• women making jewellery
Who are the farmers of the future?
Women perform important roles in the farms all around the world, and farming is important for their survival. Yet, they are neither recognized as farmers nor do they own the productive assets such as land or machines. As large numbers of working-age males migrate steadily out of the farm sector, more women are left behind to care for agriculture. This project describes them as ‘farmers of the future’.
What is feminisation of agriculture?
Feminisation of agriculture can be interpreted differently; in this project, we see it both as a rise in the proportion of women in the agricultural workforce and also in the proportion of households headed by women in rural areas. These women are de facto household heads because they care for both their families and the farm plots.
What is the project about?
This project puts under microscope one of the largest countries in the world, India. It investigates, at multiple geographical scales in India, the patterns, causes, and multi-faceted implications of feminisation in agriculture. It also explores women farmers’ abilities, needs and interests in order to identify practical suggestions that facilitate policy-transition towards the gender-sensitive delivery of extension services.

To put it more clearly, the project investigates the following:

  1. the spatial and temporal changes and patterns in women’s participation in the agricultural workforce.
  2. the causes and indicators of feminisation, the determinant factors and their regional variations.
  3. the multiple consequences for women heading agricultural households.
  4. women farmer’s perceptions regarding the preferences, priorities, and understand constraints faced in strengthening agriculture and the interests affected.
  5. the adequacy of existing policy and support mechanisms for women farmers and identify opportunities to address women’s needs.

As early as in the mid-1990s, feminisation of agriculture was noted in the country. Two Indian states are under intense scholarly scrutiny in this project: Gujarat and West Bengal selected because of their contrasting agrarian growth trajectories. These two states are significantly disparate in economic, social and gender aspects. The very different economic trajectories of the two states yield illustrative results through statistical studies of relationships between economic growth parameters and feminisation. They offer compelling insights into the causes and consequences of feminisation of agriculture. Semiarid Gujarat’s milk revolution was spearheaded by rural women bringing prosperity to rural homes. In contrast, West Bengal has experienced deepening rural poverty with severe consequences for women.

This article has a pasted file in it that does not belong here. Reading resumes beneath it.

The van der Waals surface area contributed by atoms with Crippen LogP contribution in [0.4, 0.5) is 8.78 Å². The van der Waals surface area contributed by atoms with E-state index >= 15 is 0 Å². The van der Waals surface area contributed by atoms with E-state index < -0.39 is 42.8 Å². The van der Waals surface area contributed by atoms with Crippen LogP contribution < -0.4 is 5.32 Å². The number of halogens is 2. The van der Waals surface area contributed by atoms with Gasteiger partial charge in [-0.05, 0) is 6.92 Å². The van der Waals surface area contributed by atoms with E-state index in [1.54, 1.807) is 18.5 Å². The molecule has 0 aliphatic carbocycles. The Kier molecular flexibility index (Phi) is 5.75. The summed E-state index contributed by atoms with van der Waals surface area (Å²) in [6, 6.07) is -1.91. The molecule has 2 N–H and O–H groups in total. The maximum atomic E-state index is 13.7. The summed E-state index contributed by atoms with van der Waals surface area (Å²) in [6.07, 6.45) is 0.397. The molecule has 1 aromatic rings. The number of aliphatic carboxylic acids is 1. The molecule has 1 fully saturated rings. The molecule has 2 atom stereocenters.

Why this project?
In India, the feminisation process appears to be associated with a deepening agrarian crisis. Experts in India have noted that the farmers, particularly those with small holdings, are no longer able to generate and retain surplus from agriculture in adequate quantities. This agrarian crisis seems to have followed the opening up of the country’s agricultural economy following economic liberalisation in the early 1990s. Farmers blame external factors such as the rising costs of cultivation, inability to cope with the vagaries of rainfall and global prices, indebtedness and bottlenecks in agricultural marketing. The depth of the agrarian crisis and the irreparability of livelihood shocks from crop failures and indebtedness are also related to the conceptualisation of gender roles in tradition-bound rural India. In addition to male outmigration, there is the mounting incidence of suicides by male farmers who feel unable to uphold their duty of responsibility to provide for their families and the rapid flux in gender roles in rural India.

Related resources

Notes from the field: http://asiapacific.anu.edu.au/blogs/southasiamasala/2012/08/14/feature- article-notes-from-the-field-feminisation-of-agriculture-in-the-eastern-gangetic-plains/#more- 4335

Women as farmers: http://asiapacific.anu.edu.au/blogs/southasiamasala/2014/08/21/women-as- farmers-feminisation-of-farming/


Experiencing, Coping with Change: http://aciar.gov.au/files/tr_83_web.pdf